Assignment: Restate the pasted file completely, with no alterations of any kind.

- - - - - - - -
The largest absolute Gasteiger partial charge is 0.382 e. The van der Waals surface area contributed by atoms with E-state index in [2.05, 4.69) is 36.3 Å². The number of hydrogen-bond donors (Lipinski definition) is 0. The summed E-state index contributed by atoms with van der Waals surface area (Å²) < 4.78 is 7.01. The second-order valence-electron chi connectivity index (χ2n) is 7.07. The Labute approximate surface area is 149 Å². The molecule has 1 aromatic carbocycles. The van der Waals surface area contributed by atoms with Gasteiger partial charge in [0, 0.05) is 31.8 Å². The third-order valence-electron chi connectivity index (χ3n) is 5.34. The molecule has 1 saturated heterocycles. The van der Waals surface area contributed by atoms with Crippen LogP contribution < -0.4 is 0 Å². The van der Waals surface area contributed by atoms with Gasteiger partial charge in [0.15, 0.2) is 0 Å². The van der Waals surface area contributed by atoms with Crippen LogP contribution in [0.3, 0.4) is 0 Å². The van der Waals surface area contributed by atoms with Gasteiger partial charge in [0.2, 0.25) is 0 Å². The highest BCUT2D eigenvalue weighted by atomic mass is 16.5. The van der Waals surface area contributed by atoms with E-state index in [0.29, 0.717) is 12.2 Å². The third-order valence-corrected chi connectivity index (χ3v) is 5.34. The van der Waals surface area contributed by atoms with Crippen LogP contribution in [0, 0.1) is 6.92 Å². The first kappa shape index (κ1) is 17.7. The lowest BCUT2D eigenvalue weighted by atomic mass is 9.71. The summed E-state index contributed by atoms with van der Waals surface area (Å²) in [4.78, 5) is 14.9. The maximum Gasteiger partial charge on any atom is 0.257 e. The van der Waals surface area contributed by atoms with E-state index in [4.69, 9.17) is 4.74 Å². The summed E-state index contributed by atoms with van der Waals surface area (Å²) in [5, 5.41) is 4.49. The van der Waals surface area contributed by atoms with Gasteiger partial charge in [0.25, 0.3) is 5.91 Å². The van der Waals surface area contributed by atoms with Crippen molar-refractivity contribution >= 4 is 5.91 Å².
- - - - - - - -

The largest absolute Gasteiger partial charge is 0.382 e. The van der Waals surface area contributed by atoms with E-state index in [2.05, 4.69) is 36.3 Å². The number of hydrogen-bond donors (Lipinski definition) is 0. The summed E-state index contributed by atoms with van der Waals surface area (Å²) < 4.78 is 7.01. The second-order valence-electron chi connectivity index (χ2n) is 7.07. The Labute approximate surface area is 149 Å². The molecule has 1 aromatic carbocycles. The van der Waals surface area contributed by atoms with Gasteiger partial charge in [0, 0.05) is 31.8 Å². The third-order valence-electron chi connectivity index (χ3n) is 5.34. The molecule has 1 saturated heterocycles. The van der Waals surface area contributed by atoms with Crippen LogP contribution < -0.4 is 0 Å². The van der Waals surface area contributed by atoms with Gasteiger partial charge in [0.15, 0.2) is 0 Å². The van der Waals surface area contributed by atoms with Crippen LogP contribution in [0.3, 0.4) is 0 Å². The van der Waals surface area contributed by atoms with Gasteiger partial charge in [0.2, 0.25) is 0 Å². The highest BCUT2D eigenvalue weighted by atomic mass is 16.5. The van der Waals surface area contributed by atoms with E-state index in [0.29, 0.717) is 12.2 Å². The third-order valence-corrected chi connectivity index (χ3v) is 5.34. The van der Waals surface area contributed by atoms with Crippen LogP contribution in [0, 0.1) is 6.92 Å². The first kappa shape index (κ1) is 17.7. The lowest BCUT2D eigenvalue weighted by atomic mass is 9.71. The summed E-state index contributed by atoms with van der Waals surface area (Å²) in [4.78, 5) is 14.9. The maximum Gasteiger partial charge on any atom is 0.257 e. The van der Waals surface area contributed by atoms with E-state index in [4.69, 9.17) is 4.74 Å². The summed E-state index contributed by atoms with van der Waals surface area (Å²) in [5, 5.41) is 4.49. The van der Waals surface area contributed by atoms with Gasteiger partial charge in [0.25, 0.3) is 5.91 Å². The van der Waals surface area contributed by atoms with Crippen molar-refractivity contribution >= 4 is 5.91 Å².